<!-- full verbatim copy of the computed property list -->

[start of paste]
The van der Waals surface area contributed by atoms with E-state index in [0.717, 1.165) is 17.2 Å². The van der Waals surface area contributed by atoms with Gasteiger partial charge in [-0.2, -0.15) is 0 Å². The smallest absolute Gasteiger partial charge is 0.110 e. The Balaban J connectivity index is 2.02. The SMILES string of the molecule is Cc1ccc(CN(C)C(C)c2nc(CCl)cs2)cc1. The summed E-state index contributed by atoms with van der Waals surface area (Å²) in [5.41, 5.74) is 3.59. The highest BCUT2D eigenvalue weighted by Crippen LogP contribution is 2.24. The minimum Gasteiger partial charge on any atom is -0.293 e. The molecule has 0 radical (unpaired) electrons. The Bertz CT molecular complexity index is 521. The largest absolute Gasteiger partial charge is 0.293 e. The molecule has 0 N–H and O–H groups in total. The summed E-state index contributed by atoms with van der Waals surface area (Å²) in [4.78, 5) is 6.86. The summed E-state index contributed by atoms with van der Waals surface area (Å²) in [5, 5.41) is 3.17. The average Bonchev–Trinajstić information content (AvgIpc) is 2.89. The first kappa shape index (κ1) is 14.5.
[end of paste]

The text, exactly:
The van der Waals surface area contributed by atoms with E-state index in [0.717, 1.165) is 17.2 Å². The van der Waals surface area contributed by atoms with Gasteiger partial charge in [-0.2, -0.15) is 0 Å². The smallest absolute Gasteiger partial charge is 0.110 e. The Balaban J connectivity index is 2.02. The SMILES string of the molecule is Cc1ccc(CN(C)C(C)c2nc(CCl)cs2)cc1. The summed E-state index contributed by atoms with van der Waals surface area (Å²) in [5.41, 5.74) is 3.59. The highest BCUT2D eigenvalue weighted by Crippen LogP contribution is 2.24. The minimum Gasteiger partial charge on any atom is -0.293 e. The molecule has 0 radical (unpaired) electrons. The Bertz CT molecular complexity index is 521. The largest absolute Gasteiger partial charge is 0.293 e. The molecule has 0 N–H and O–H groups in total. The summed E-state index contributed by atoms with van der Waals surface area (Å²) in [4.78, 5) is 6.86. The summed E-state index contributed by atoms with van der Waals surface area (Å²) in [5, 5.41) is 3.17. The average Bonchev–Trinajstić information content (AvgIpc) is 2.89. The first kappa shape index (κ1) is 14.5.